- Born 13 March 1922 Belfast
- Debut 16 June 1948 v Yorkshire at Ormeau
- Cap Number 440
- Style Right-hand bat, right arm fast medium
- Teams NICC, Belfast YMCA
David Graham was a good fast medium bowler who was an essential member of the NICC attack as the War years ended and in their immediate aftermath. He also played for YMCA but did not hit the headlines with that club. He was a lower order batsman, whose highest score of which a record has been seen was 29* in the wet and bedraggled summer of 1946.
First appearing regularly in North's colours in 1944, he made an impact the following season taking 38 wickets at 13.34 and achieving what were to prove his career best figures for the Ormeau side having a return of 11-3-22-6 against Queen's University who, that year included a promising all-rounder named Jack Kyle, soon to distinguish himself in another sport involving a larger and different shaped ball! David was also in good form in the first round of the NCU Challenge Cup taking 4-37 against Woodvale which was, however, not enough to save his team from defeat. In 1946 North reached the Final of the Cup, having to thank David for figures of 4-38 against North Down in a low scoring semi-final, which saw North victorious by 28 runs. He also bowled well in the Final, having match figures of 5-56, including the scalps of "Snooker" Blaney, Jack Bowden and George Crothers in his haul. However he was unable to prevent a 66 runs victory for the Wallace Park side. North Down appear to have been his favourite opponents that summer. Meeting them in the League he had his season's best analysis of 13-2-24-6.
Illness prevented him from making more than a token appearance in 1947 but in 1948 he took 34 wickets at 8.47 and was deservedly capped by Ireland. His debut came against Yorkshire on his home turf in mid-June. It began the day after the conclusion of the First Test at Trent Bridge in which England - as became commonplace that year - were heavily defeated by Australia. Nevertheless the England captain, Norman Yardley, was on hand to lead the county out, Len Hutton, however, stayed at home in Pudsey. Perhaps Yardley, who had fond memories of the Ulster summer he had spent with the Green Howards in 1941, felt obliged to play. The team also included Alex Coxon, a fast medium bowler who would play in the Second test at Lord's the following week and dismiss Australian opener Sid Barnes for 0, Sid, however, made a second innings hundred.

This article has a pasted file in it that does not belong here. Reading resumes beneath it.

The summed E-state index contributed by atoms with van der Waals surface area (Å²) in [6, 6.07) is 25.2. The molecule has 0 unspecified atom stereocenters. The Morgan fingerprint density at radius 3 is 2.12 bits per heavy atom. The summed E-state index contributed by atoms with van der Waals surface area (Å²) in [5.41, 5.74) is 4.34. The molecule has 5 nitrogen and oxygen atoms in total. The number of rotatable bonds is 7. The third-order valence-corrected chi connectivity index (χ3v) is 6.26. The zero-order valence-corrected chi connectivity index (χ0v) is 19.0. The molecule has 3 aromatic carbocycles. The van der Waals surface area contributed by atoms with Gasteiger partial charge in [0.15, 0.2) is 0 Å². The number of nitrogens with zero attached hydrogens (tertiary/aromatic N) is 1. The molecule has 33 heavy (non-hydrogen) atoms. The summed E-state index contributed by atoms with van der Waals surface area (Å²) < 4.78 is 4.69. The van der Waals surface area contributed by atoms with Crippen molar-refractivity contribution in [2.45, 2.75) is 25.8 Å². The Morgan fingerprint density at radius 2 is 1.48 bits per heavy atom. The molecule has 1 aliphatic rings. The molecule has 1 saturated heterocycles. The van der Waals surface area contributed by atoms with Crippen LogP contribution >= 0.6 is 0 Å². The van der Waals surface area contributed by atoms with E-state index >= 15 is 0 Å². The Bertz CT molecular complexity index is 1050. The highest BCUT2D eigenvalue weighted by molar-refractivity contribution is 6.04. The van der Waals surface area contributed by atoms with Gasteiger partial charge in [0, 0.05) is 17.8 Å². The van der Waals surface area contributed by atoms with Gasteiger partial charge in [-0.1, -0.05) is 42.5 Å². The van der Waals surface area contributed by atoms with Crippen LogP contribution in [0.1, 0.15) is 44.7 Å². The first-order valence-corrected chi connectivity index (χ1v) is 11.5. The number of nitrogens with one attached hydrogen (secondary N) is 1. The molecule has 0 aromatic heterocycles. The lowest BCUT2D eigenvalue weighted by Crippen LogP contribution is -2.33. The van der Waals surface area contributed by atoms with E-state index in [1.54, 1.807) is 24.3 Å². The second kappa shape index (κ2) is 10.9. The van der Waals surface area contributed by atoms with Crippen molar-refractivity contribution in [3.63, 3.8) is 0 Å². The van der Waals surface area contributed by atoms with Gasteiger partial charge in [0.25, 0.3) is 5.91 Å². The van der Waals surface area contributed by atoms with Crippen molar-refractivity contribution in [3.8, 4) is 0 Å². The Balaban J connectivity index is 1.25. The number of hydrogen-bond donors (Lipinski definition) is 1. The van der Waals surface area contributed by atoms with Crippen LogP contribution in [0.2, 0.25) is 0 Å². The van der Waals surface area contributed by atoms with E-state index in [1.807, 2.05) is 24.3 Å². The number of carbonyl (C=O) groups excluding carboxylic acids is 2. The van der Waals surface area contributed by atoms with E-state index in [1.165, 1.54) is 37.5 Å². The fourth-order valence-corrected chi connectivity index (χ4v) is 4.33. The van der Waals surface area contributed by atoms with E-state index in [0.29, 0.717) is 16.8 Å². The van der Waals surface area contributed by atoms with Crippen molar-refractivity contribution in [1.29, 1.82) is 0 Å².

David was one of four debutants; he and Joe Caprani had come in as late replacements for Bobby Barnes and Sonny Hool. Had the originally selected team taken the field, Ireland would have played four spinners - or five if John Flood who was not asked to bowl in the match - is so counted plus Eddie Ingram who mixed leg breaks with medium pace. David's inclusion certainly increased Captain George Crothers' options. Rain cut into the first day in which Ireland were dismissed for 153, the pace of Coxon and his new ball partner Ron Aspinall, who later became an umpire on the county circuit, being too much for them. On the following day rain allowed only150 minutes play during which Yorkshire scored 147-3, the stylish right hander Harry Halliday, making the most of Hutton's absence, scoring an undefeated 77. David had an opening burst of 7-3-7-0, which suggests accuracy, and then Ingram, Jimmy Boucher and John Hill bowled for the rest of the afternoon.
David retained his place in the side for the three day match against Scotland at Hamilton Crescent, Glasgow, which Ireland won by 118 runs. Again he was somewhat sparingly used, the three spinners Hill, Hool and Boucher doing most of the bowling. Sending down eight accurate overs in each innings, David was rewarded with the wicket of the hosts' opener Harold Sheppard in the second innings. Harold, whose career was bisected by War, was a good batsman who scored over 700 runs for Scotland and, some seven years after this match, made 75 for Hong Kong against Malaysia.
David Graham may have felt, with some justification, that he had been given somewhat limited opportunities to show his full ability on his two appearances for Ireland. It will be evident from the details at the head of this profile that we have been unable to track down several key parts of his life outside cricket. We would very, much like to hear from anyone who can help us obtain them.
Edward Liddle, April 2013,